Public gardens foster the public good

Flowers are beautiful hieroglyphics of Nature, with which she indicates how much she loves us. —Johann Wolfgang von Goethe

Share the love and refresh your soul as Secretary Skorton takes a tour of the Smithsonian’s gardens.


View of blooming tulips with Castle in background

Smithsonian Gardens, Enid A. Haupt Garden. Eric Long, photographer. April 2016.

May arrives at Smithsonian gardens in an exuberant way. Chattering birds, foraging for food to feed hungry hatchlings, flock near flowers of every shape and color, and trees in every shade of green. With the first warm weather, our gardens become magnets for visitors—tourists taking pictures; families pausing to park strollers and exercise toddlers; high-schoolers, jostling and flirting; and people resting on benches, reading books or just enjoying the beautiful botanical settings. I walk through the gardens around and near the Castle every day and they remind me of the importance of Nature in our lives.

View of A and I building with tulips and violas in foreground

Smithsonian Gardens, Mary Livingston Ripley Garden. Elizabeth Miller, photographer. April 2016.

May 12 is National Public Gardens Day and, among gardens, the Smithsonian’s are unique. Accredited by the American Association of Museums, our 14 gardens connect people to history, science, culture, and the arts by reflecting our collections, exhibitions and the landmark buildings that house them. The inspired and inspiring work of managing our gardens and teaching people about plants is overseen by Smithsonian Gardens. Cultivating America’s Gardens is a new exhibition by the department, developed in partnership with Smithsonian Libraries. Opening May 4 at the National Museum of American History, the show presents highlights in the history of American gardens through posters, books, gardening tools, catalogs, photographs and other materials.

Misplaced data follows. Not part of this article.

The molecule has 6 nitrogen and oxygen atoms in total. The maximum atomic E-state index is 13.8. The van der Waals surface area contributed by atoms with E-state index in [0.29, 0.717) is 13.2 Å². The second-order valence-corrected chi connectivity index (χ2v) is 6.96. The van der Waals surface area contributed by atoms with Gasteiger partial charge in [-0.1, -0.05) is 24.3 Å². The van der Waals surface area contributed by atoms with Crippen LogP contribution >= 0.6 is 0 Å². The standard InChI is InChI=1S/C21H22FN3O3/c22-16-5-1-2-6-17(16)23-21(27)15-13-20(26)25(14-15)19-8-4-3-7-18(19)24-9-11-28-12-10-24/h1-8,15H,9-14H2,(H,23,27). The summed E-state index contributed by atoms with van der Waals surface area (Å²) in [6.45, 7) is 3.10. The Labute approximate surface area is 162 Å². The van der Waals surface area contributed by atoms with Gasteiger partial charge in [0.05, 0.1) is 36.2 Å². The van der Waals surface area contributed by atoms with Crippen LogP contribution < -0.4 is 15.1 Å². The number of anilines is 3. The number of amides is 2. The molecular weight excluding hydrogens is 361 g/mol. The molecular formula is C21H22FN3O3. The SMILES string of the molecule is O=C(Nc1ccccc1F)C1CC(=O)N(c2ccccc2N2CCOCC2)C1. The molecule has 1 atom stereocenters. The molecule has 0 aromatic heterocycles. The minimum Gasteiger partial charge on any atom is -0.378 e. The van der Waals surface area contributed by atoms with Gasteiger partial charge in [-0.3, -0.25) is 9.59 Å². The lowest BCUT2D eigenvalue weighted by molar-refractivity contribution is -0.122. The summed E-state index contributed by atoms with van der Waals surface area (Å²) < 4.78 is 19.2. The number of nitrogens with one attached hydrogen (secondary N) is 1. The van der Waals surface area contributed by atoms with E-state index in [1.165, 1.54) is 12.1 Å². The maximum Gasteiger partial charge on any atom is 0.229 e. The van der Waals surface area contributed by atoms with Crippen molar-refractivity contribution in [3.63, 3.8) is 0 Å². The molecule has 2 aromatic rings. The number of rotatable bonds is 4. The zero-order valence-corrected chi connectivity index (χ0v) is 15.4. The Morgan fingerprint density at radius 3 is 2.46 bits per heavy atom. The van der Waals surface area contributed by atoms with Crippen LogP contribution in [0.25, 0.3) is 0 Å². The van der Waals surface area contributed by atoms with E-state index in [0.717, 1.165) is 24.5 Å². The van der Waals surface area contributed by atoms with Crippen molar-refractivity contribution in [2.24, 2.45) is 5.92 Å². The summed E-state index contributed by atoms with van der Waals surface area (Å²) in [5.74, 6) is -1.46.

Card showing carrot with human head wearing top hat and monocle

Carrotman Seed trading card, C. Ribsam & Sons, Trenton , N.J., 1880s. Smithsonian Gardens, Horticultural Artifacts Collection. From the exhibition “Cultivating America’s Gardens,” on view at the American History Museum through August 2018.

Smithsonian Gardens also just launched its first app, “Community of Gardens.” This digital archive encourages members of the public to document their gardens using images, videos, and the stories they contribute.

Today’s complex of Smithsonian gardens evolved over time, as the Institution grew. The Office of Horticulture—forerunner to Smithsonian Gardens—was established in 1972. Several Smithsonian museums opened between the 1960s and 70s, around the time a national gardening boom began. Buoyed by Americans’ interest in gardening, we have continued our commitment to garden development, particularly with regard to the dual aesthetic and educational purposes they serve. Examples of mission-inspired installations are the WWII-era Victory Garden at National Museum of American History, the Native Landscape at National Museum of the American Indian, and the Pollinator Garden at the National Museum of Natural History. With contemporary furnishings and seasonal plantings that reflect its commitment to design, the Cooper Hewitt’s Arthur Ross Terrace and Garden in New York also reflects this mission.